Mary Portas launched her report on the state of Britain’s high streets with a bang this week. Its aims are admirable, but how can local shops compete with big chains when price continues to be so important for shoppers?
The Portas Review lays out a number of reasons why the high street and local shops are in decline – shoppers choosing convenience over community, the development of shopping malls into entertainment destinations, and the growth in online shopping.
All of these are valid points, but I think the biggest reason for this decline is that high street and local shops just can’t compete on price.
Swayed by low prices
Our research has consistently found that while price is by no means the only factor in where people decide to shop, it certainly is the biggest one. In our most recent high street shops survey, 47% of respondents named price as the most important factor in deciding where to purchase from.
Which shops are offering the lowest prices? Not independents – they were only rated among the cheapest shops in one of the nine categories (toiletries) in our shops survey. The shops that people rated as the cheapest were mainly chains like Ikea, Richer Sounds, Argos and the ‘big four’ supermarkets – Sainsbury’s, Tesco, Asda and Morrisons.
If those chains are located out of town, they have even more scope to offer lower prices, thanks to lower rental costs. So when bigger stores mean lower prices, and lower prices are what consumers want, what chance do high street local independents have?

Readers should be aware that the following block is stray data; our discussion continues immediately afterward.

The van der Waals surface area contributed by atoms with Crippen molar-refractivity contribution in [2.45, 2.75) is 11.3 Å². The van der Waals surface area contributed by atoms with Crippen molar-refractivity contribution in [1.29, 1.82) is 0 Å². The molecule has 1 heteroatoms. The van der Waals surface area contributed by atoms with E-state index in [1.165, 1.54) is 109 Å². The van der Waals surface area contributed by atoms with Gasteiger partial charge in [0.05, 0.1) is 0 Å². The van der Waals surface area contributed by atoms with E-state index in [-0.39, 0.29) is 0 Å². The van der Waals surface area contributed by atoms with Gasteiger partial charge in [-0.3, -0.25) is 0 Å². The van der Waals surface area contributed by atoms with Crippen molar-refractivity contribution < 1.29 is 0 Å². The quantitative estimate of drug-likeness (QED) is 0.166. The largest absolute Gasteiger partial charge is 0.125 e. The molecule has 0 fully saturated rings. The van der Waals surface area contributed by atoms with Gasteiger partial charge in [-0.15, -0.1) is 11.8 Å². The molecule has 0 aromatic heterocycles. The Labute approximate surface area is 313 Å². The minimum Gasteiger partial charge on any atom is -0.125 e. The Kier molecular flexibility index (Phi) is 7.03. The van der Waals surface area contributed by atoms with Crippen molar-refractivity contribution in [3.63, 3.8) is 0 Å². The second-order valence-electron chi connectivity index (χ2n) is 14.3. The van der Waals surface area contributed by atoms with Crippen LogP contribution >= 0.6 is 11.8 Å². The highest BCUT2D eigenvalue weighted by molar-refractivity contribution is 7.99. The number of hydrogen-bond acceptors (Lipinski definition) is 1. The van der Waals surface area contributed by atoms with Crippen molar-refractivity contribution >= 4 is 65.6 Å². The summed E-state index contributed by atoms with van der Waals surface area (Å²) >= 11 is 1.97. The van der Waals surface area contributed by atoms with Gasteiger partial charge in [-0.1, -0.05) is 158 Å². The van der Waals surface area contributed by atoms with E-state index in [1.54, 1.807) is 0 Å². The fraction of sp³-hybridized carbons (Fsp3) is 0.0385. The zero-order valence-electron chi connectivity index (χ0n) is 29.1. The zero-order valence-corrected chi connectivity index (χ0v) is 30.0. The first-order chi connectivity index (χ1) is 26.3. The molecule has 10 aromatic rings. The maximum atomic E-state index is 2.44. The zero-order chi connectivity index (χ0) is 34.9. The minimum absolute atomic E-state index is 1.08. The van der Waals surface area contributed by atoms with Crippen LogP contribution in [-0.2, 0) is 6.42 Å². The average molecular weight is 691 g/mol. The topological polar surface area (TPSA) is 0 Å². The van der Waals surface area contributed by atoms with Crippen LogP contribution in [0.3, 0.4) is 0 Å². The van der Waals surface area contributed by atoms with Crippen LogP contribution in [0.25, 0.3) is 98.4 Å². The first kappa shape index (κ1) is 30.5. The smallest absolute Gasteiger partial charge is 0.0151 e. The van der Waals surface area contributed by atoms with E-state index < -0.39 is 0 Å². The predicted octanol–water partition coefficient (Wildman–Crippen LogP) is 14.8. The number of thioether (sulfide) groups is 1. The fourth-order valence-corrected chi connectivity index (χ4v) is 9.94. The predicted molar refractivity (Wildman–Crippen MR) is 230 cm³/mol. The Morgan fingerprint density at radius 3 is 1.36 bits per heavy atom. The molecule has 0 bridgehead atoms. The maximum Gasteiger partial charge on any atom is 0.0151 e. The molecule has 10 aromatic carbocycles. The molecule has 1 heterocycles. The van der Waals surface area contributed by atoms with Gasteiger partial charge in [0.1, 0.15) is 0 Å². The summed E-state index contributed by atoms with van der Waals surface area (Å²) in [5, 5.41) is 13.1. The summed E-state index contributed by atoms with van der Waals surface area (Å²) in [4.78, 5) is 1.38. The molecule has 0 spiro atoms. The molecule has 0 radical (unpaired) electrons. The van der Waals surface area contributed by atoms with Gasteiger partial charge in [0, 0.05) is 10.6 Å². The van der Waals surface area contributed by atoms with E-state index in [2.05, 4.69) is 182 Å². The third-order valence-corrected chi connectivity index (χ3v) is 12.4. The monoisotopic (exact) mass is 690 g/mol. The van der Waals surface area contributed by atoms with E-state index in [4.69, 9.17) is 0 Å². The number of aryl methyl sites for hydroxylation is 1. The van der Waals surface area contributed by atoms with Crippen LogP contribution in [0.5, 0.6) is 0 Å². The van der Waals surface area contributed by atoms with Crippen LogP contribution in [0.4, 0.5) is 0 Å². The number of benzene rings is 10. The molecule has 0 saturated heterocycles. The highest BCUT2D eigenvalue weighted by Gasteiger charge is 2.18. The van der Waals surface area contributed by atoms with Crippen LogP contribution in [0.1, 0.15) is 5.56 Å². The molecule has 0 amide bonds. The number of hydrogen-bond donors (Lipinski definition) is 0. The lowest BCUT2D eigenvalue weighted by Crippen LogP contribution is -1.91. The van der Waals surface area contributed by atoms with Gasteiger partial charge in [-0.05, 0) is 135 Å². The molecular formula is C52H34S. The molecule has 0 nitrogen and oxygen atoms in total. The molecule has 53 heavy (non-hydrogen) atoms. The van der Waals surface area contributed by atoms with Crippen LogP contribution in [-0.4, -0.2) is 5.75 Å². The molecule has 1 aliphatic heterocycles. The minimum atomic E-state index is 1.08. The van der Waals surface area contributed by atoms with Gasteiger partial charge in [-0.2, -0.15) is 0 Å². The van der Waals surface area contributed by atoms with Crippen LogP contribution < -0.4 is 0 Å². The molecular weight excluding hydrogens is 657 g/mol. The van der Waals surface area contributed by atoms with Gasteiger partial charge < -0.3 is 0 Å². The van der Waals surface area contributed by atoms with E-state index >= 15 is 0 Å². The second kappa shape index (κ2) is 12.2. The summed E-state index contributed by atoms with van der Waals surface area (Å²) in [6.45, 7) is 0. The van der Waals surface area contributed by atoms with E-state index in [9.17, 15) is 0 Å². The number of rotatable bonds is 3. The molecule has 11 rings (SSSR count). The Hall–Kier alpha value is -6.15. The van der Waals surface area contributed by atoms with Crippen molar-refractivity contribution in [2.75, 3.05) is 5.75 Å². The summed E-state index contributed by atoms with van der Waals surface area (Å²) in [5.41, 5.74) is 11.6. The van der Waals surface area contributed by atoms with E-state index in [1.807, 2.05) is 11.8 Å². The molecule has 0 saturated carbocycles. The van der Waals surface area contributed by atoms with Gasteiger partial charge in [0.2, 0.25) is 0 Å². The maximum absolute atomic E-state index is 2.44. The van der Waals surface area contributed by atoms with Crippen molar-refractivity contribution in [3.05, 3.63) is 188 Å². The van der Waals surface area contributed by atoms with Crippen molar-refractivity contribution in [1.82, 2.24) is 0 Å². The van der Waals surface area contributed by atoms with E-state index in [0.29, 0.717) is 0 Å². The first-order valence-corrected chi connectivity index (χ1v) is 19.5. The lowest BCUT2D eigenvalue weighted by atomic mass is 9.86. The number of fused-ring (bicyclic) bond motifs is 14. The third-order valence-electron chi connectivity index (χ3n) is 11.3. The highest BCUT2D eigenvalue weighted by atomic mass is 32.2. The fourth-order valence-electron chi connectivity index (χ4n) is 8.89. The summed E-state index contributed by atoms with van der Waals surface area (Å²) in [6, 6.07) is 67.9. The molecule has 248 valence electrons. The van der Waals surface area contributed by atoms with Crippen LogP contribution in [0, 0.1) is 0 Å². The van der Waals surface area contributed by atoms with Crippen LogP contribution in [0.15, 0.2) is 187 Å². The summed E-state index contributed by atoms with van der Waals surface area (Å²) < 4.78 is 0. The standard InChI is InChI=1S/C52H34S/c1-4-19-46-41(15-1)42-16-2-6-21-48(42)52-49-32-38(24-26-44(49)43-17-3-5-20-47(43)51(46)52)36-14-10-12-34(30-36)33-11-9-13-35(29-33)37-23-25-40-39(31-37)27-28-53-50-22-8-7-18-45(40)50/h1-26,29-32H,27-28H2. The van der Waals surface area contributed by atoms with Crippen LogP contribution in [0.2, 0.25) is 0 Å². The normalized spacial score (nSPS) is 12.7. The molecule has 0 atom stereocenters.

I don’t say all this to knock local shops. I’m always dismayed when I see a local shop close down, especially if it’s replaced by another supermarket. I understand the reasons why they find it difficult to compete on price with big chains.
But, while I do use local shops and consider them an important part of the neighbourhood, the fact remains that I do most of my food shopping in Sainsbury’s, Tesco or Morrisons and rely on other large chains for non-food. And as long as they’re cheaper than the independent alternatives, that will probably continue.
Support your local shops – if you can afford it
We want to see good local businesses succeed, which is why we set up Which? Local, a fantastic service to find local traders and shops for Which? members. I’ve personally used it to find a wide range of local services including a chocolatier, a butcher, and a baker (though not a candlestick maker) – and all have been excellent.
The satisfaction I get when I use a good local business always makes me think I should use my local independent shops more – but then those good intentions fade and I’m back in Tesco a few days later, lured in by the low prices.
Do you go out of your way to visit local independent shops? And how much of a factor is price in deciding where to shop?